taking on· appeal was filed by the said Jacobs and Easton in the office of the clerk of said superior court last named, and a copy thereof served on this plaintiff; that thereafter,: on the 15th day of January, 1894, the said general term of the said superior court of said city of New York duly gave, made, and entered its order and judgment affirming in all respects the said judgment so appealed from, and at the same time the plaintiff for costs and damages the sum of $117.59; that by section 1309 of the Code of Civil Procedure of the state of New York it is provided that an action shall not be maintained upon any undertaking given upon an appeal until 10 days have expired since the service upon the attorney for the appellant of a written notice of the entry of a judgment or order affirming the order or judgment appealed from; that on the 15th day of January, 1894, the plaintiff, by its attorneys, served upon the attorneys in said action of said appellants, Jacobs and Easton, personally, a written notice of the entry of such judgment of affirmance and' awarding the sum of $117.59. It is also further averred that thereafter, on the 17th day of April, 1897, the plaintiff, by its attorneys, in accordance with the provisions of section 1309, above referred to, served upon the defendants in this suit a written notice of the entry of the judgment affirming the judgment so appealed frOID, which said service was made by mailing to each of the said defendants, in a post-paid wrapper, addressed to each of said defendants at his last-known post-office address, to wit, the city of San Francisco, in the state of California. It is also further averred that on or about the 13th day of December, 1894, the said Jacobs and Easton appealed to the court of appeals of the state of New York from the judgment of affirmance entered as aforesaid by the general term, and the said court of appeals, by itfil order duly given, made, and entered in the year 1896, affirmed said judgment so appealed from, and said judgment of the superior court of the city of New York thereupon became final. It is contended by counsel for defendants that the cause of action set forth in the complaint as above stated is barred by the provision of the statute of limitations of this state as contained in subdivision 1 of section 339 of the Code of Civil Procedure of this state, which provides that the period prescribed for the commencement of "an action upon any contract, obligation, or liability, not founded upon an instrument in writing, or founded upon an instrument of writing executed out of the state," is two years. II). support of this contention it is maintained that the present action is "founded ,upon an instrument in writing executed out of the state"; that, although signed in California, the undertaking was delivered in New York; that delivery is as essential to the validity of the execution of an undertaking as signing and justification of the sureties are; and that the undertaking sued on in this case can only be deemed to have been fully executed in law when the contract was given life by delivery in the state of New York. As this action was not begun until December 22, 1897, and the judgment of the general term of the superior court of the city of New York was made and entered on January 15, 1894, more than two years had elapsed before the bringing of this action ; and, if the contention of counsel for the defendants be sound,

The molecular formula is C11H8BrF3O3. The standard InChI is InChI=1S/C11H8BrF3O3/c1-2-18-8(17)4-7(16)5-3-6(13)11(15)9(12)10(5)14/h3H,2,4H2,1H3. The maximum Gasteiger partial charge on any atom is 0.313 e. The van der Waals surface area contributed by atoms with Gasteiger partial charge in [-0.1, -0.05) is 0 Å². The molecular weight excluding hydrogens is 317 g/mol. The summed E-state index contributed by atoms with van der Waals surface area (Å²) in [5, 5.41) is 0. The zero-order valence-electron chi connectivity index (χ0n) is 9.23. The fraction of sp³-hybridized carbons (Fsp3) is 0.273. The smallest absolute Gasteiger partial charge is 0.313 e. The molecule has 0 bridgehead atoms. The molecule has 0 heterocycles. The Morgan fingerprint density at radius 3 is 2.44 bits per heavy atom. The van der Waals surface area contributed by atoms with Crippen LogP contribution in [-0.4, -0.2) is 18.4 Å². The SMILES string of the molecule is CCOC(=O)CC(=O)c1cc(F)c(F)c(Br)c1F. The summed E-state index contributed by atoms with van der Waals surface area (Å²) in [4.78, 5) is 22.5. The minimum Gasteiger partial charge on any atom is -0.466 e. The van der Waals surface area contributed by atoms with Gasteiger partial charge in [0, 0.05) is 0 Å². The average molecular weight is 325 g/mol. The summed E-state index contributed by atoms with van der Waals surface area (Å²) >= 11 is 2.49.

HOWARD INS. CO. V. aILVERBERG.